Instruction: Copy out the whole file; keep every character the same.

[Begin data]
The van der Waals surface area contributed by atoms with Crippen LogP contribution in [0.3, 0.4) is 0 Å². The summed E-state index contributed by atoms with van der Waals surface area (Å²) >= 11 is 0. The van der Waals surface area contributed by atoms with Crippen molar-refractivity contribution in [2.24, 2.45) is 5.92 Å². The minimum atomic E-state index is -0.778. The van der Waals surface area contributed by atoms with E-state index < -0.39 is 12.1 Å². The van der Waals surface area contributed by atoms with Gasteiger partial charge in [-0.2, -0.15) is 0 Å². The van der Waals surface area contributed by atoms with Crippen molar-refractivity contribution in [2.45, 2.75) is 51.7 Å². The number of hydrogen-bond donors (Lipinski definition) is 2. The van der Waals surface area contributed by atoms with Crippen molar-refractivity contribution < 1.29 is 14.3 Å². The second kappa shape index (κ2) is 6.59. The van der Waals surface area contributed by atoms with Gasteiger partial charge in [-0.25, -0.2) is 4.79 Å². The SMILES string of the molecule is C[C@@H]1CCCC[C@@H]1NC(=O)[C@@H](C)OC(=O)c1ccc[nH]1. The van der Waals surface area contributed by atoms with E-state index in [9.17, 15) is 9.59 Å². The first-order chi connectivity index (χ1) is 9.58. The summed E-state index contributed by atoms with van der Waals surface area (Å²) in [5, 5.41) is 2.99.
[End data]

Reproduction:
The van der Waals surface area contributed by atoms with Crippen LogP contribution in [0.3, 0.4) is 0 Å². The summed E-state index contributed by atoms with van der Waals surface area (Å²) >= 11 is 0. The van der Waals surface area contributed by atoms with Crippen molar-refractivity contribution in [2.24, 2.45) is 5.92 Å². The minimum atomic E-state index is -0.778. The van der Waals surface area contributed by atoms with E-state index < -0.39 is 12.1 Å². The van der Waals surface area contributed by atoms with Gasteiger partial charge in [-0.2, -0.15) is 0 Å². The van der Waals surface area contributed by atoms with Crippen molar-refractivity contribution in [2.45, 2.75) is 51.7 Å². The number of hydrogen-bond donors (Lipinski definition) is 2. The van der Waals surface area contributed by atoms with Crippen molar-refractivity contribution < 1.29 is 14.3 Å². The second kappa shape index (κ2) is 6.59. The van der Waals surface area contributed by atoms with Gasteiger partial charge in [-0.25, -0.2) is 4.79 Å². The SMILES string of the molecule is C[C@@H]1CCCC[C@@H]1NC(=O)[C@@H](C)OC(=O)c1ccc[nH]1. The van der Waals surface area contributed by atoms with E-state index in [9.17, 15) is 9.59 Å². The first-order chi connectivity index (χ1) is 9.58. The summed E-state index contributed by atoms with van der Waals surface area (Å²) in [5, 5.41) is 2.99.